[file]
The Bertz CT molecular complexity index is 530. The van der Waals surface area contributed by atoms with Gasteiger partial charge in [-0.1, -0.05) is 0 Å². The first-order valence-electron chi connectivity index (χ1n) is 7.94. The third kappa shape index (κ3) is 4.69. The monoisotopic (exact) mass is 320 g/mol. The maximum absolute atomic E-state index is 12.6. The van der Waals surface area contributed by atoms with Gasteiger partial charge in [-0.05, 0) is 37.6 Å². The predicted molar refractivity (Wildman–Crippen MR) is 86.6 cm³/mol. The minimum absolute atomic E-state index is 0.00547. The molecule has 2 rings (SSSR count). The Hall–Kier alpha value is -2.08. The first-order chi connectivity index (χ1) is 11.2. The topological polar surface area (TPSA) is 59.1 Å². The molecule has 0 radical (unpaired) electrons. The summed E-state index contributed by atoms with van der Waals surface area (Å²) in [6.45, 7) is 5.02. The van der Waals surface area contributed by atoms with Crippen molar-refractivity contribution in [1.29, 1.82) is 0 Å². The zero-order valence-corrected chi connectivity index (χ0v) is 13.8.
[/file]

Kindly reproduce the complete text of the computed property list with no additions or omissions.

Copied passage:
The Bertz CT molecular complexity index is 530. The van der Waals surface area contributed by atoms with Gasteiger partial charge in [-0.1, -0.05) is 0 Å². The first-order valence-electron chi connectivity index (χ1n) is 7.94. The third kappa shape index (κ3) is 4.69. The monoisotopic (exact) mass is 320 g/mol. The maximum absolute atomic E-state index is 12.6. The van der Waals surface area contributed by atoms with Gasteiger partial charge in [-0.05, 0) is 37.6 Å². The predicted molar refractivity (Wildman–Crippen MR) is 86.6 cm³/mol. The minimum absolute atomic E-state index is 0.00547. The molecule has 2 rings (SSSR count). The Hall–Kier alpha value is -2.08. The first-order chi connectivity index (χ1) is 11.2. The topological polar surface area (TPSA) is 59.1 Å². The molecule has 0 radical (unpaired) electrons. The summed E-state index contributed by atoms with van der Waals surface area (Å²) in [6.45, 7) is 5.02. The van der Waals surface area contributed by atoms with Crippen molar-refractivity contribution in [1.29, 1.82) is 0 Å². The zero-order valence-corrected chi connectivity index (χ0v) is 13.8.